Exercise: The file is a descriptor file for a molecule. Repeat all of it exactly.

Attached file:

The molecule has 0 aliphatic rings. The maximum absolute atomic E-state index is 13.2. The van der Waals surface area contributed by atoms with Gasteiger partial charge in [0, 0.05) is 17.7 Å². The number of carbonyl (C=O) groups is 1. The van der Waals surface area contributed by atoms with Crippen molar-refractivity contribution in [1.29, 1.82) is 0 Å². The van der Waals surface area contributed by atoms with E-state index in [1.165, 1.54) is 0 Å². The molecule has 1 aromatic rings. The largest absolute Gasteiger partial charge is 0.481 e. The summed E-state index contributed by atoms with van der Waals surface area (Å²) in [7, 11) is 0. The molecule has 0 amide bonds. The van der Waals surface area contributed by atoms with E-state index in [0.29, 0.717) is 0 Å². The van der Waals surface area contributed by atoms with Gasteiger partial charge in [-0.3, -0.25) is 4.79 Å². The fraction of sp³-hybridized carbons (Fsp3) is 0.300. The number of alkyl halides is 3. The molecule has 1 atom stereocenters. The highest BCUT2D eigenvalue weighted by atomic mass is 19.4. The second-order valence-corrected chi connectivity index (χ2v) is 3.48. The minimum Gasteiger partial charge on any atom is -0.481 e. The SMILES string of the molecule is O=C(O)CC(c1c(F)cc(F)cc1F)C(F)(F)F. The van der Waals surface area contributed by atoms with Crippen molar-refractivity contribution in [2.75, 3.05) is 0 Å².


The molecule has 0 aliphatic rings. The maximum absolute atomic E-state index is 13.2. The van der Waals surface area contributed by atoms with Gasteiger partial charge in [0, 0.05) is 17.7 Å². The number of carbonyl (C=O) groups is 1. The van der Waals surface area contributed by atoms with Crippen molar-refractivity contribution in [1.29, 1.82) is 0 Å². The van der Waals surface area contributed by atoms with E-state index in [1.165, 1.54) is 0 Å². The molecule has 1 aromatic rings. The largest absolute Gasteiger partial charge is 0.481 e. The summed E-state index contributed by atoms with van der Waals surface area (Å²) in [7, 11) is 0. The molecule has 0 amide bonds. The van der Waals surface area contributed by atoms with E-state index in [0.29, 0.717) is 0 Å². The van der Waals surface area contributed by atoms with Gasteiger partial charge in [-0.3, -0.25) is 4.79 Å². The fraction of sp³-hybridized carbons (Fsp3) is 0.300. The number of alkyl halides is 3. The molecule has 1 atom stereocenters. The highest BCUT2D eigenvalue weighted by atomic mass is 19.4. The second-order valence-corrected chi connectivity index (χ2v) is 3.48. The minimum Gasteiger partial charge on any atom is -0.481 e. The SMILES string of the molecule is O=C(O)CC(c1c(F)cc(F)cc1F)C(F)(F)F. The van der Waals surface area contributed by atoms with Crippen molar-refractivity contribution in [2.75, 3.05) is 0 Å².